The Nebraska independent. (Lincoln, Nebraska) 1896-1902, April 30, 1896, Page 5, Image 5

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    April 30, 16.
mi 11 uiiiujii 1 in ujimjj.ii wwi mi b w.mtmm!
But Farmers and Laborers are as
bad off as we are.
The United States census reports show
that in the last decade, from 1880 to
1890, Massachusets, one of the New
England states, grew in wealth in these
ten years $11,000,000 more than Ne
braska, Iowa, Illinois, Indiana, North
Carolina, South Carolina, Georgia, Ala
bama, Mississippi and Louisiana all
These are ten among the moBt fertile
states of our Union, and are sixty-one
times as large and have nine times as
many and just as industrious people as
Pennsylvania, one of the most barren
of these same middle states, grew in
wealth $13,000,000 more than Kansas,
Nebraska, Iowa, Illinois, Indiana, Ken
tucky, North Carolina, South Carolina,
Georgia, Florida, Alabama, Mississippi
and Louisiana all combined. These thir
teen states are nearly fifteen times as
large and have more than four times as
many people as Pennsylvania. Why
this remarkable result? New York,
another me of these same middle states
... . I. 1 j a
rew in weaitn during me last aecaae
$7,000,000 more than Kansas, Nebras
ka, Iowa, Illinois, Indiana, Kentucky,
Tennessee, West Virginia, Virginia, North
Carolina, South Carolina, Florida, Geor
gia, Alabama, Mississippi and Louisiana
all combined. These sixteen states are
nearly sixteen times as large and have
more than four times as many people as
New York. Why this reversal?
Rhode Island, another one of these
same New England states, is perhaps the
most barren patch on the continent. It
is not as large as the two smallest coun
ties of Arkansas. It has less than one
third as many people as Arkansas, yet
this little patch of sand and stone and
salt water grew in wealth during the last
decade $41,000,000 more than the four
great states of Illinois, Indiana, South
Carolina and Mississippi all combined.
These four states are 136 times as large
and have twenty-one times as many peo
pie as m
K eagerly 1
ple as Rhode Island just as honest, just
as industrious people, an lomng just ub
rlytomake weaitn.
one simile year, from 1893 to 1894
the state of Massachusetts grew in wealth
, upward $24,000,000; Pennsylvania grew
upward $46,000,000; New York grew up
ward $235,000,000; three times as much
as all the distinctively manufacturing
states combined, while the entire south
aqd west suffered au aggregate loss of
jnfcre than $400,000,000 in this one sin-
rgle year.
; These are not predictions, nor theories,
but stubborn facts. The same telltale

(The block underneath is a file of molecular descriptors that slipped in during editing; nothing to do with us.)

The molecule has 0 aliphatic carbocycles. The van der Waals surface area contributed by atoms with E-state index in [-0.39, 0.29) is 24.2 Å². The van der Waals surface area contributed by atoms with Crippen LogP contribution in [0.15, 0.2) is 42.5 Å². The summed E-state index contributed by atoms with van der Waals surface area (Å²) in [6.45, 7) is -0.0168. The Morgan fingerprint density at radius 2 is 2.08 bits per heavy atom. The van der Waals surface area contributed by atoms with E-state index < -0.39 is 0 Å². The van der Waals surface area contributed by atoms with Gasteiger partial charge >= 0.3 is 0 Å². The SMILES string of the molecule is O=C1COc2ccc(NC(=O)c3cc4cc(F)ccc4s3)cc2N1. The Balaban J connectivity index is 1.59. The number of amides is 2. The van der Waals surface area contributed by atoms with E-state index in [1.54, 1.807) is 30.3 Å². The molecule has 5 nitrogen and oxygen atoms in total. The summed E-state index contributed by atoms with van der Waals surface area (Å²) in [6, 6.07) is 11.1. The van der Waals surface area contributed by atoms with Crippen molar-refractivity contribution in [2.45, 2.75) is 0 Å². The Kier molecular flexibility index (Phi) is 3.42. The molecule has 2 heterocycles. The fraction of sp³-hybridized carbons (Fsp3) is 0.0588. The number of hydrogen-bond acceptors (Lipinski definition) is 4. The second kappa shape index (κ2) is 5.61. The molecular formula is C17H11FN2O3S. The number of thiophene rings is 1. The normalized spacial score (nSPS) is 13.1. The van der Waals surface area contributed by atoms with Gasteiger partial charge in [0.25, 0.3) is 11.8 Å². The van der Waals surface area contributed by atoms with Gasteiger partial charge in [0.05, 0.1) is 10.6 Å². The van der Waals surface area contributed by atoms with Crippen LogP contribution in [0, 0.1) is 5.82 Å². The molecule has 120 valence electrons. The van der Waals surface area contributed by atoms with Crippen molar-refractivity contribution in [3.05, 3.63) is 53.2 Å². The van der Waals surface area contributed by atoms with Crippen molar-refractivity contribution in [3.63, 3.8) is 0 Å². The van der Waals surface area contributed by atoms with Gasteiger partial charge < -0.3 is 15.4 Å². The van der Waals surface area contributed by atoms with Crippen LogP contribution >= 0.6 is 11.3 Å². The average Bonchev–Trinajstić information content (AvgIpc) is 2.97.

census reports disclose upon whom these
' enormous losses are falling, as well as
into whose hands this enormous increase
of wealth is falling.
Mr. Carroll 1). Wright s census bulle
tin No. 98 shows that notwithstanding
the immense increase in the ' wealth of
Massachusetts, 82 percent., upward of
four-fifths of all the families residing in
Boston, have no homes, but live in rented
houses, while a large percentage of those
who normally own tueir homes are ngnt
ing under constantly appreciating mort
gages. Notwithstanding the enormous ln-
( crease in the wealth of Pennsylvania, 77
per cent, or more than three-fourths of
the families, residing in Philadelphia,
have no homes, while a large part of
those who have homes are struggling
against constantly appreciating mort
gages. Notwithstanding the increase in
the wealth of Rhode Island, 79 per cent,
nearly four-fifths of the families of Provi
dence have no homes.
Notwithstanding the enormous increase
of the wealth of New York, 94 per cent,
more than nine-tenths of the families who
reside in New York city, have no homes,
while a large part of the 6 per cent, who
nominally own their homes are despon
dently battling against. constantly ap
preciating mortgages.
This same bulletin snows an ot tier sig-
, nificant fact that a larger percentage of
foreign born citizens of the United States
own tneir nomes man 01 natives, xnis
might have been anticipated, for, having
betm bred in monarchical countries
wnere government, by "experts ' hedged
fwund by the doctrine of divine right
. J .'mo Innrr nhtninflri. thpv are bptter nre.
. . y rc 1 irti inn pnnmnnn wrtir'ii w ill t.iiih
' cd .try, are but inaugurating.
jj. - "
u v Who are the people who have no
I homes? Are they bankers or protected
manufacturers or other financial ex
perts?" ilut these census reports do not stop
even here in their disclosures.
They show that right alongside the
factory-made home markets in Massa
chusetts nearly 1,500 farms have- been
abandoned, upward of 700 of which had
houses upon them. In Pennsylvania, in
New York, in all New Lcgland, agricul
ture is in unprecedented distress and
farms are being abandoned.
Take for illustration, Illinois. Before
the war this was the farmer's paradise,
j Almost every acre of it is as fertile as the
valley of the Nile and is in high state of
cultivation, giving indisputable evidence
of unremitting toil and energy, kvery
" county in it has from one to twenty rail
roads. Its cities have grown in wealth
during the last decade about $500,000,-
000. Yet the aggregate wealth of Illi
nois during this decade has decreased
$59,000,000, and during the single year
from 1892 to 1894 it decreased upward
of $24,000,000.
Conducted by J, M. Swlgart. Correspondence
Last January the state auditor received
one sworn statement of all Mutual In
surance companies in the state. But
pa examination of the same he conclu
f YJed that all were entitled to a certificate
J of authority except the Farmers Mutual
' company of Nebraska. Be-
', ause he thought that the company wa
not doing basiOM) In accordance with
ho !avJlialiafcrtiQ.cuuipuu' arnU
would Induced men to cniicitl their stock
policies and in fact would take up the
policies of stock companies and issue
their own instead. The company alwo
took notes in payment of membership
and survey fees, and other things that
the auditor did not seem to think was
expedient for a pnrely mutual to do.
Hence he withheld the certificate but
afterwards issued a temporary certificate
with the understanding that the com
pany would go to the court in a man
damus proceedings to compel the audi
tor to issue a permanent certificate. This
case will come up before the supreme